Fee Dispute Hotline
(312) 907-7275

Assisting with High-Stakes Attorney Fee Disputes

The NALFA

News Blog

Category: Exceptional Case

Federal Circuit Not Sure Court Botched Patent Fee Award

September 1, 2020

A recent Law 360 story by Nadia Dreid, “Fed. Circ. Not Sure Court Muddled Fee Award in Patent Fight,” reports that the Federal Circuit seemed wary of overturning a decision awarding attorney fees to HP Inc. and SAP America after they emerged victorious from a patent dust-up with software maker Big Baboon Inc. that a lower court declared was unfairly waged.  While Big Baboon worked to convince a three-judge panel that the California federal court that handled the patent dispute "basically awarded fees based on some arbitrary line in the sand," U.S. Circuit Judge Kathleen O'Malley wasn't sure about that — particularly the company's contention that it couldn't be forced to shell out attorney fees without evidence of misconduct.

"I don't understand your statement that litigation misconduct is required before fees can be awarded," she said.  "What the court found was that the pursuit of litigation was objectively unreasonable, right?"  The parties were before the court to argue two different appeals: whether the lower court flubbed when it threw out the software maker's case and whether it was within its rights to order Big Baboon to pay $188,000 in attorney fees.

On one side, patent holder Big Baboon, which has been battling with HP and SAP America for a while over claims that a product they sold in 1996 infringed one of its e-commerce patents, argues that the lower court ignored contradictory testimony from the tech companies when it threw out its case and that it unfairly ordered it to pony up attorney fees without evidence of misconduct.

On the other side, HP and SAP America say they're owed the $188,000 in attorney bills that they ran up preparing for the discovery that Big Baboon was refusing to delay — even though the suing software maker had evidence that showed that the allegedly infringing product existed before the e-commerce design at issue.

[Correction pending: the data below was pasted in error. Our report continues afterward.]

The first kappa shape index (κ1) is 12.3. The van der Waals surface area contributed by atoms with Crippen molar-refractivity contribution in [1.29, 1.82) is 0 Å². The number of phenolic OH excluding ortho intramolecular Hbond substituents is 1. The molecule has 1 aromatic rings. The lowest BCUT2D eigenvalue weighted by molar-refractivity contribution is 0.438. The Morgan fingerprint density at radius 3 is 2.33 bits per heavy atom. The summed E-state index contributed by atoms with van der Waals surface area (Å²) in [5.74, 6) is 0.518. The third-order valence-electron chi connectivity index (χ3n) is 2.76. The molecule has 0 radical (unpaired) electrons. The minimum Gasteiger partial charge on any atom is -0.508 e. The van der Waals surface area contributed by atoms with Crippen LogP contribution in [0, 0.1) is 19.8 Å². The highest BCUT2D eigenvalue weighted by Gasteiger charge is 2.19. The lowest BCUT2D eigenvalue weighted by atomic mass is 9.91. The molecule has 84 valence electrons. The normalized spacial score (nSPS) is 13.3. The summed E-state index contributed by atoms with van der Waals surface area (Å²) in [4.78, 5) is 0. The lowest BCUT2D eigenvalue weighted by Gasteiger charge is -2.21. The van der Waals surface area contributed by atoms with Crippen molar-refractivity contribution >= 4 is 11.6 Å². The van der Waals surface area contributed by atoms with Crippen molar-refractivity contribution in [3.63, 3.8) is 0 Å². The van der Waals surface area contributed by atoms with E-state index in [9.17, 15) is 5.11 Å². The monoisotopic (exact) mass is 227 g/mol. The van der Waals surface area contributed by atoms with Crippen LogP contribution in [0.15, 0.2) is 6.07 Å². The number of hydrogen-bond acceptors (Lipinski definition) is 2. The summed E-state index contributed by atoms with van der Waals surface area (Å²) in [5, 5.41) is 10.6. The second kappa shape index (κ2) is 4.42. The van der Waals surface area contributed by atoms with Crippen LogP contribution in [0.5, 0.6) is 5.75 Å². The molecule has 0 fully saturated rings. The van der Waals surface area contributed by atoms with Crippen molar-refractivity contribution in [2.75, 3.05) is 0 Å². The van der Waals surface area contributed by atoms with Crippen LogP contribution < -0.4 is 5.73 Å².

"This case is exceptional because Big Baboon doesn't know when to stop, no matter how weak its position," counsel for HP and SAP America told the court.  The tech companies accused the software company of "abusively [filing] serial suits," pointing toward a suit against HP's predecessor in 2009 over the same patent, albeit with different claims.

Sixth Circuit Sets out Guidelines for Lodestar Fee Awarded in Class Actions

August 22, 2020

Attorney fee awards are a major driver of class action litigation – both in the employment and other contexts.  How they are awarded, and what is “reasonable” has been an ongoing source of contention in many cases.  A recent opinion from the Sixth Circuit provides some guidance and also places limits on methodology used by some courts to support generous, even lavish, fee awards.

The decision in Linneman v. Vita-Mix Corp., Case Nos. 19-3993/4249 (6th Cir., Aug. 12, 2020), related to the settlement of a class action involving the high-end Vita-Mix blenders used commercially and by consumers.  The plaintiffs, who owned the mixers, claimed that a seal used in the blenders was defective and would wear away with use.  The parties settled the case under a two-part structure: Consumers could get either a $70 gift card or a replacement assembly with a revised seal; commercial users would get only the assembly.  As the parties were unable to agree to a fee amount, the settlement provided that class counsel would receive a fee to be determined by the district court.  As explained below, after two years of litigation, and using a lodestar calculation, the district court awarded $3.9 million in fees ($2.2 million plus a 75% premium), and the defendant appealed.